No coroner's inquest in case of off-duty officer who killed armed man


There will be no inquest into the late-night shooting by an off-duty Henderson police officer that killed the estranged husband of a woman the officer was visiting, county officials said.

The Clark County coroner's office determined that officer Edward Little, 32, was "not acting in an official capacity" when he fatally shot Ruslan Zhgenti, 38. The district attorney's office, which also reviewed the case for a possible coroner's inquest, said criminal charges will not be filed against the two-year officer.

The case highlights a gray area in officer-involved shootings: When is an officer off-duty, and when should an inquest be called?

Coroner's inquests have been held when people die at the hands of off-duty officers at least four times in the past 20 years. And last year, the Metropolitan Police Department ruled off-duty officer Trevor Nettleton's death at the hands of robbery suspects as on-duty.

Henderson police concluded that the Sept. 17 incident involving Little was a "valid self-defense case" and did not recommend charges to the district attorney's office.

Without an inquest, unless the department releases its report into the incident, which it declined to do Monday, public scrutiny might not extend beyond the minimal details provided to date.

Police said Little was visiting Sabina Iskenderova at her home on Via Sarafina Drive, near Seven Hills Drive and Sunridge Heights Parkway, at 1:15 a.m. when her estranged husband arrived, carrying one of two handguns he owned. Although Iskenderova and Zhgenti jointly owned the house, he was living elsewhere at the time, police said.

Little, a North Las Vegas resident, shot and killed Zhgenti with a handgun that was not his duty weapon after Zhgenti "confronted" them with his own gun, police said.

Timur Durdyev, Zhgenti's brother, said the confrontation happened after his brother walked in on the two people in the bedroom.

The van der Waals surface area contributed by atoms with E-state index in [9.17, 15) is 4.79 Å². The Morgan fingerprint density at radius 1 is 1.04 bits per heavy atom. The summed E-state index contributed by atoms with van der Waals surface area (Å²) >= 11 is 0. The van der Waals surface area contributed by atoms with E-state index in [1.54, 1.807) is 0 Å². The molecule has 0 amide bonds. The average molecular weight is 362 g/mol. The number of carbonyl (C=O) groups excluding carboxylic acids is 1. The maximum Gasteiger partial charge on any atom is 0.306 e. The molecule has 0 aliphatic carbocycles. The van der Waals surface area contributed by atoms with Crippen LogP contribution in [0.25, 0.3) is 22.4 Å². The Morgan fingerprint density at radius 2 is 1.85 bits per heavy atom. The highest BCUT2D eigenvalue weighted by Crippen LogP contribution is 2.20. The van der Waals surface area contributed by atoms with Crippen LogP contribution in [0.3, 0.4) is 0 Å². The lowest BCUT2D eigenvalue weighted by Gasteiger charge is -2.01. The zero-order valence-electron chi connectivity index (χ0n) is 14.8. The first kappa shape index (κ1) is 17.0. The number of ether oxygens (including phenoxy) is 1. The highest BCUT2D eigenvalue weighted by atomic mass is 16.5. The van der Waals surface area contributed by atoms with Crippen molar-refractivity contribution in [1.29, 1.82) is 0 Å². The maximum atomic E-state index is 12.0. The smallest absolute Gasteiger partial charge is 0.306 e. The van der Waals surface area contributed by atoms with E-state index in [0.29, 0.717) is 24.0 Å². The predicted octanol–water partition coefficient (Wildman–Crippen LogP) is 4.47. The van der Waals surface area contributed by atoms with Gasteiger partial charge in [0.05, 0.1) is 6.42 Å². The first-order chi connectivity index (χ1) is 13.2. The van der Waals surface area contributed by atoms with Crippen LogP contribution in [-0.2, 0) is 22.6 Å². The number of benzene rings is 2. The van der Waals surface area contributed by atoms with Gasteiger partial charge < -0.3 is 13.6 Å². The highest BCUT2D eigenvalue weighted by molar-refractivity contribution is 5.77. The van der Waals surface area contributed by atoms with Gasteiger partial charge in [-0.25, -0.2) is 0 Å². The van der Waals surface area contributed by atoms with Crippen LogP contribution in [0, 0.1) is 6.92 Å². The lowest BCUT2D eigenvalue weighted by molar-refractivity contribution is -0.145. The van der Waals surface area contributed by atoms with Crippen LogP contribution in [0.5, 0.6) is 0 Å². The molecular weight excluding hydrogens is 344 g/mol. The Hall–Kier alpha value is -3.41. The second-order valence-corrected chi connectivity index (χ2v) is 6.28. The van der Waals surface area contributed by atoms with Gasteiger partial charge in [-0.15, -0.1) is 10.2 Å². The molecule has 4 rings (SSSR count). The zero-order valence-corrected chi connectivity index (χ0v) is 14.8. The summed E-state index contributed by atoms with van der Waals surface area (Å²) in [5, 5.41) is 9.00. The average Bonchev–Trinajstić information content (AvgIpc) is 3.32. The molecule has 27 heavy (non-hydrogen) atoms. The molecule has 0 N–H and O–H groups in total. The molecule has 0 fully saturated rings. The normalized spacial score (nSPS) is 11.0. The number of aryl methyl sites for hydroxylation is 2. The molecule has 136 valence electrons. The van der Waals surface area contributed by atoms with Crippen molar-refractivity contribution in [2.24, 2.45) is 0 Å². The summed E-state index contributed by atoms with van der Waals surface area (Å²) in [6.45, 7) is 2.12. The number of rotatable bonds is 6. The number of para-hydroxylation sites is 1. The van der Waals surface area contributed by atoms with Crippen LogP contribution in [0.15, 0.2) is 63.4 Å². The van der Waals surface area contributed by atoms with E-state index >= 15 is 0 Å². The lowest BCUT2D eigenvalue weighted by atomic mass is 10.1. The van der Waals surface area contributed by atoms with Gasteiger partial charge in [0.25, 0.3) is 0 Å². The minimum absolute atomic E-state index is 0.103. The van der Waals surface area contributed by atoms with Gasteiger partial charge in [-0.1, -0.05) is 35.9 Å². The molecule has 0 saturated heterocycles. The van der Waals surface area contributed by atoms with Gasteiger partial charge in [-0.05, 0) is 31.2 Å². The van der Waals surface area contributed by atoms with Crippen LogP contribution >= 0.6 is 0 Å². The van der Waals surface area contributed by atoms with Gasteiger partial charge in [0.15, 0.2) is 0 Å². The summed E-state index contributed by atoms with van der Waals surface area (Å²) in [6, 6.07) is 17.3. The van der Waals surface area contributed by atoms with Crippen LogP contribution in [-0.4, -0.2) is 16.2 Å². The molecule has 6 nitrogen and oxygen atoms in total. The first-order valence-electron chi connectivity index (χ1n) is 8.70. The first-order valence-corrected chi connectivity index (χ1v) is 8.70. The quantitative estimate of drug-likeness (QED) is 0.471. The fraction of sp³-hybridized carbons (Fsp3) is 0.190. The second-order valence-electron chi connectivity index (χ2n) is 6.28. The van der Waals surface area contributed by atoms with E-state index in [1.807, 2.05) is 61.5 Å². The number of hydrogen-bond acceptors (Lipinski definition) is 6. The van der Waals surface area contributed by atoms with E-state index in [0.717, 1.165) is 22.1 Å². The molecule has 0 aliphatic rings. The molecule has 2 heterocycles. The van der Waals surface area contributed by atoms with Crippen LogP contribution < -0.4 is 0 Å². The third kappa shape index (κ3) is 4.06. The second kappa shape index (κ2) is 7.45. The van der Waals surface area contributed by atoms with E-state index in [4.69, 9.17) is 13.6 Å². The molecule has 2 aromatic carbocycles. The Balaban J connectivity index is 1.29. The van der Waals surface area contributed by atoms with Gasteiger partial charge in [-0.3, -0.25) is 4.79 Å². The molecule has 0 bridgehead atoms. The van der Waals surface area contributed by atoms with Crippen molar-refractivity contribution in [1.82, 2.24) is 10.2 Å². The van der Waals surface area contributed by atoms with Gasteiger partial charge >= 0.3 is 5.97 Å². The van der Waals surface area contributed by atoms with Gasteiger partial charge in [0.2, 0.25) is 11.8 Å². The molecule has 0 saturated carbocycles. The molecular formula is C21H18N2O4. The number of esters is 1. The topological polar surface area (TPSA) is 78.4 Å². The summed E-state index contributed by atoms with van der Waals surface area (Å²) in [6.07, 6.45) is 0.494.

Durdyev said Monday that he was disappointed but not surprised that no inquest will be held in his brother's death. He said it seemed from the onset that police and the district attorney's office determined that Little was off-duty.

Durdyev thinks the witnesses in the shooting probably conspired against his brother.

"There were only two witnesses, my brother's wife and the cop," Durdyev said. "They were just going to defend each other. They both got busted doing a mutual thing."

Although Zhgenti and Iskenderova were living apart while working out problems in their 12-year marriage, Durdyev said, Zhgenti went in and out of the Seven Hills home. He had a key and often would pick up his young son from the house, the dead man's brother said.

Durdyev said police have told him his brother was shot four times, including once in the head, after he pointed a gun at Little but did not fire at the officer.

The department treated the incident as an off-duty one. Henderson Police Officer's Association President Gary Hargis said Monday that Little was not provided with union representation after the incident because it was deemed he was off-duty.

Coroner Mike Murphy, who has the ability to call for an inquest into any person's death, said he and the district attorney's office found the officer was not under the color of office during the incident.

But at least four times in the past 20 years inquests have been held involving off-duty police. All of the cases involved Las Vegas police officers.